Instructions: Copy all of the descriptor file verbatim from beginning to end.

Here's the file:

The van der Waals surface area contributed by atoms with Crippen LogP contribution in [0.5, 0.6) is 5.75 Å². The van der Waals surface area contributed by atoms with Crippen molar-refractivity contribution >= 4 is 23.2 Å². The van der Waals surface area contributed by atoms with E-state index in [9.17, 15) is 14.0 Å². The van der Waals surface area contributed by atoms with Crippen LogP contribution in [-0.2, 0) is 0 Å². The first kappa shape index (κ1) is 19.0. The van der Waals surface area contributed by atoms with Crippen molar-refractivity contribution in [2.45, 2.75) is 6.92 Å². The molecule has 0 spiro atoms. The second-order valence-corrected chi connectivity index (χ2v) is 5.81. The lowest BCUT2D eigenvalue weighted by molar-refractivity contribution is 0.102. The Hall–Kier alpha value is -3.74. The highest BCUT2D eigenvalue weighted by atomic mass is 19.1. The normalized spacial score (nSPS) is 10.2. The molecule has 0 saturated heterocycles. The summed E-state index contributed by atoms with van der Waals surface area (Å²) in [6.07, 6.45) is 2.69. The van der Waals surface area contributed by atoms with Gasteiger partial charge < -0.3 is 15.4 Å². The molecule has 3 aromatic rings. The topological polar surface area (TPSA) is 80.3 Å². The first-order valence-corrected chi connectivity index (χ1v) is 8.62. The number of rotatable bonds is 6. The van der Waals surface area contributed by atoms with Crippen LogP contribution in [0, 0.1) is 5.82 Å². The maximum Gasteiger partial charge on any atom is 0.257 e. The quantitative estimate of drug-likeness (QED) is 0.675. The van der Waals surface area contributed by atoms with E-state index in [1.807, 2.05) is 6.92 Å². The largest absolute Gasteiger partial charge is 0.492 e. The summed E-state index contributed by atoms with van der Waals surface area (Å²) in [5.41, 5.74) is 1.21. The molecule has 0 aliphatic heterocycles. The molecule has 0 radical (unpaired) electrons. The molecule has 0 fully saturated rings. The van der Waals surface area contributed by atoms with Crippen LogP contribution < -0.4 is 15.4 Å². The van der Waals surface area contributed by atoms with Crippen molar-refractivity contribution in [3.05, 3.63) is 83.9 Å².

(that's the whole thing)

The van der Waals surface area contributed by atoms with Crippen LogP contribution in [0.5, 0.6) is 5.75 Å². The van der Waals surface area contributed by atoms with Crippen molar-refractivity contribution >= 4 is 23.2 Å². The van der Waals surface area contributed by atoms with E-state index in [9.17, 15) is 14.0 Å². The van der Waals surface area contributed by atoms with Crippen LogP contribution in [-0.2, 0) is 0 Å². The first kappa shape index (κ1) is 19.0. The van der Waals surface area contributed by atoms with Crippen molar-refractivity contribution in [2.45, 2.75) is 6.92 Å². The molecule has 0 spiro atoms. The second-order valence-corrected chi connectivity index (χ2v) is 5.81. The lowest BCUT2D eigenvalue weighted by molar-refractivity contribution is 0.102. The Hall–Kier alpha value is -3.74. The highest BCUT2D eigenvalue weighted by atomic mass is 19.1. The normalized spacial score (nSPS) is 10.2. The molecule has 0 saturated heterocycles. The summed E-state index contributed by atoms with van der Waals surface area (Å²) in [6.07, 6.45) is 2.69. The van der Waals surface area contributed by atoms with Gasteiger partial charge < -0.3 is 15.4 Å². The molecule has 3 aromatic rings. The topological polar surface area (TPSA) is 80.3 Å². The first-order valence-corrected chi connectivity index (χ1v) is 8.62. The number of rotatable bonds is 6. The van der Waals surface area contributed by atoms with Crippen LogP contribution in [0, 0.1) is 5.82 Å². The maximum Gasteiger partial charge on any atom is 0.257 e. The quantitative estimate of drug-likeness (QED) is 0.675. The van der Waals surface area contributed by atoms with E-state index in [1.807, 2.05) is 6.92 Å². The largest absolute Gasteiger partial charge is 0.492 e. The summed E-state index contributed by atoms with van der Waals surface area (Å²) in [5.41, 5.74) is 1.21. The molecule has 0 aliphatic heterocycles. The molecule has 0 radical (unpaired) electrons. The molecule has 0 fully saturated rings. The van der Waals surface area contributed by atoms with Crippen LogP contribution < -0.4 is 15.4 Å². The van der Waals surface area contributed by atoms with Crippen molar-refractivity contribution in [3.05, 3.63) is 83.9 Å².